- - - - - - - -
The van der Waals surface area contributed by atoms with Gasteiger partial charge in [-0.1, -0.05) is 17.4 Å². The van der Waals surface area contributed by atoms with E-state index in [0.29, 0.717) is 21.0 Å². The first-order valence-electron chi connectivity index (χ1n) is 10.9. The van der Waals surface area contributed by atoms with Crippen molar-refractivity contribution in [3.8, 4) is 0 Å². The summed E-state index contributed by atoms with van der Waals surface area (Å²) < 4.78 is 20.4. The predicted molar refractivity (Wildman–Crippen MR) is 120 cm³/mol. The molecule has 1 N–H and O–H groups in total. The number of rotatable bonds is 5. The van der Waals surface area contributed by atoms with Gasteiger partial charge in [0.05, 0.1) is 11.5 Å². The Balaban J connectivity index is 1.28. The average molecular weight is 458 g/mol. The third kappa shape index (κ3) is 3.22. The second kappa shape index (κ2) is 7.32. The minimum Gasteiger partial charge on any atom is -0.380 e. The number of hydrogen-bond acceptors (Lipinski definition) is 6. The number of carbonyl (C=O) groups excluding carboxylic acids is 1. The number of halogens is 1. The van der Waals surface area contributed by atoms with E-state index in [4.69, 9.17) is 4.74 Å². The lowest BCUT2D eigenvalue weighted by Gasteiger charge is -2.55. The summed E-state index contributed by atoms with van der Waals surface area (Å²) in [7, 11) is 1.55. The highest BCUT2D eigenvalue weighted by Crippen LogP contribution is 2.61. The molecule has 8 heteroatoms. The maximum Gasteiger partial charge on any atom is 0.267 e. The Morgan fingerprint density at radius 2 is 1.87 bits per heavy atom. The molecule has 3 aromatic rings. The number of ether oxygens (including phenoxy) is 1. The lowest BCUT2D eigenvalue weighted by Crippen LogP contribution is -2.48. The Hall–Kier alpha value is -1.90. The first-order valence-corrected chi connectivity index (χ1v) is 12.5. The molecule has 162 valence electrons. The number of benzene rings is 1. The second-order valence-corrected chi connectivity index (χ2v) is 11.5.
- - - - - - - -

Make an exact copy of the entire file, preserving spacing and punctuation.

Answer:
The van der Waals surface area contributed by atoms with Gasteiger partial charge in [-0.1, -0.05) is 17.4 Å². The van der Waals surface area contributed by atoms with E-state index in [0.29, 0.717) is 21.0 Å². The first-order valence-electron chi connectivity index (χ1n) is 10.9. The van der Waals surface area contributed by atoms with Crippen molar-refractivity contribution in [3.8, 4) is 0 Å². The summed E-state index contributed by atoms with van der Waals surface area (Å²) < 4.78 is 20.4. The predicted molar refractivity (Wildman–Crippen MR) is 120 cm³/mol. The molecule has 1 N–H and O–H groups in total. The number of rotatable bonds is 5. The van der Waals surface area contributed by atoms with Gasteiger partial charge in [0.05, 0.1) is 11.5 Å². The Balaban J connectivity index is 1.28. The average molecular weight is 458 g/mol. The third kappa shape index (κ3) is 3.22. The second kappa shape index (κ2) is 7.32. The minimum Gasteiger partial charge on any atom is -0.380 e. The number of hydrogen-bond acceptors (Lipinski definition) is 6. The number of carbonyl (C=O) groups excluding carboxylic acids is 1. The number of halogens is 1. The van der Waals surface area contributed by atoms with E-state index in [4.69, 9.17) is 4.74 Å². The lowest BCUT2D eigenvalue weighted by Gasteiger charge is -2.55. The summed E-state index contributed by atoms with van der Waals surface area (Å²) in [7, 11) is 1.55. The highest BCUT2D eigenvalue weighted by Crippen LogP contribution is 2.61. The molecule has 8 heteroatoms. The maximum Gasteiger partial charge on any atom is 0.267 e. The Morgan fingerprint density at radius 2 is 1.87 bits per heavy atom. The molecule has 3 aromatic rings. The number of ether oxygens (including phenoxy) is 1. The lowest BCUT2D eigenvalue weighted by Crippen LogP contribution is -2.48. The Hall–Kier alpha value is -1.90. The first-order valence-corrected chi connectivity index (χ1v) is 12.5. The molecule has 162 valence electrons. The number of benzene rings is 1. The second-order valence-corrected chi connectivity index (χ2v) is 11.5.